I deleted my initial post on the book, Heaven is for Real, because I felt it was more appropriate for my wife to give her input since she actually read it. After reading Greg Thornbury's post on the book, she had a different take so I encouraged her to share her thoughts below:

When given a copy of this book, I was prepared to have several critiques, but the opposite happened.  I felt the author did an excellent job of telling his son's story without appearing to be exploiting him for money or fame.  While still not 100% convinced that Colton (the little boy from the story) went to heaven and back, I am convinced that this family loves Jesus and wants others to know Him.  Upon finishing the book, I recommended it to both believers and unbelievers (who I knew I would follow up with). I think it's a great conversation starter and a pointer to the Bible, not a detractor from it.  I wouldn't build my theology on it, but I thought about heaven more.  I know of another person who searched out Scripture passages on heaven after reading this book.  And I don’t think that the high volume of sales says anything other than we live in a fallen world.  People are curious.  Most people are looking for hope and a quick fix.  They want to hear heaven is real, but most want it to be for everyone.  This book clearly states that it is for those who have a relationship with Jesus Christ. The Jesus Christ of the Bible to which this book points.

Developing Disciples or Demanding Consumers?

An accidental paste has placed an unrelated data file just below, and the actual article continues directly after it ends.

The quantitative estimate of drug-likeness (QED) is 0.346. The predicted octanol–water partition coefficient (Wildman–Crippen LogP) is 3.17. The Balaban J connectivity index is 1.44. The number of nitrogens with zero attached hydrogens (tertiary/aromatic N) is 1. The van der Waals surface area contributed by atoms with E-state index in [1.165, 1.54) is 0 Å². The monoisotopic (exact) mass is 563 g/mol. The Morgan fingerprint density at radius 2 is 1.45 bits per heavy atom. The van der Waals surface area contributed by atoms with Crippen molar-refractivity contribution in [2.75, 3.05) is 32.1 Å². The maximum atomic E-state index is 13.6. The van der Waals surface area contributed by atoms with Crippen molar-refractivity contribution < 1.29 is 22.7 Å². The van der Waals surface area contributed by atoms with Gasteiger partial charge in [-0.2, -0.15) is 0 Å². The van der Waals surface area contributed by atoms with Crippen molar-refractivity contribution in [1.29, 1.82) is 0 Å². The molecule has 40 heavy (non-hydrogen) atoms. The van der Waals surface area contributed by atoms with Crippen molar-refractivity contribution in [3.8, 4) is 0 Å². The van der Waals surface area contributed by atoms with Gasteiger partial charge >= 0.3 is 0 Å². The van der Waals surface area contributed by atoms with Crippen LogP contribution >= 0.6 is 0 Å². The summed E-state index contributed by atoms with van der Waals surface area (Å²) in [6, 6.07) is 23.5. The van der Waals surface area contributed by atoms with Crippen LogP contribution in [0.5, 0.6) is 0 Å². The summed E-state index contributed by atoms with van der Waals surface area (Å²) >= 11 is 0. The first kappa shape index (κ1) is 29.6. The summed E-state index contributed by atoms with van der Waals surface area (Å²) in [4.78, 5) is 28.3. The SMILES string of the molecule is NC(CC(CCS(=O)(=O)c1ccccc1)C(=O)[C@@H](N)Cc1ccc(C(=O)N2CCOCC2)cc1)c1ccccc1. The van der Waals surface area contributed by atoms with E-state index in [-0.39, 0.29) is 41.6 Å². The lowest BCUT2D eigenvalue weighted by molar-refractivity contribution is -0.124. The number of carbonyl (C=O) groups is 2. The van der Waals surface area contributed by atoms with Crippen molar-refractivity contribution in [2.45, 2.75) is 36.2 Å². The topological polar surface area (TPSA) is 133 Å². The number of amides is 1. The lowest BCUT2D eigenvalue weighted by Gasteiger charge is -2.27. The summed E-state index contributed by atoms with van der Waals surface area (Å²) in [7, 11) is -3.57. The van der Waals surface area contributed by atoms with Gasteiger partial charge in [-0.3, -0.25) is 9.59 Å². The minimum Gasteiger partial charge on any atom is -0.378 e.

Kent Carlson, from his thought provoking book, Renovation of the Church:

We should not assume that those people who are attracted to our church have been captivated by the message of Christ and his alternate view of life .... We should be more truthful with each other here. They come because their high school kid likes the youth program, or because their children don't get bored, or because they like the music, or because the pastor preaches the Bible the way they believe it should be preached, or because they happened to be greeted by a smiling face one day, or because the worship leader looks like Brad Pitt.

This is the hard, raw reality of life in the North American church. The people who come to our churches have been formed into spiritual consumers. This is who we are. It is our most instinctive response to life. And you can hardly blame us. Almost everything in our culture shapes us in this direction. But we must become deeply convinced that this is contrary to the teachings of Jesus Christ, the one who invited us to deny ourselves and lose our lives in order to find them. If we do nothing to confront this is in our churches, we are merely putting a religious veneer over consumerism and nothing is changed. We offer no real, viable, attractive, alternative way of living. And what is worse, our churches become part of the problem. By harnessing the power of consumerism to grow our churches, we are more firmly forming our people into consumers. Pastors end up being as helpful as bartenders at an Alcoholics Anonymous convention. We do not offer what people really need (p. 68).

My Summer Reading List

It's summertime!  Here's my list of books I look forward to jumping into:

Bo's Cafe by John Lynch - a novel about freedom through community and honest relationships

Give Them Grace by Elyse Fitzpatrick - receiving & giving the grace of the cross to our kids

Iron Sharpens Iron by Orlando Saer - book on leading Bible-oriented small groups that thrive

Renovation of the Church by Kent Carlson and Mike Lueken - what happens when a seeker church discovers spiritual formation

To Kill a Mockingbird by Harper Lee - classic novel I read in HS and wanted to read again for fun!

BTW, I just finished The Greener Grass Conspiracy by Stephen Altrogge.  Highly recommend it. What are you reading this summer?

You Should Sing More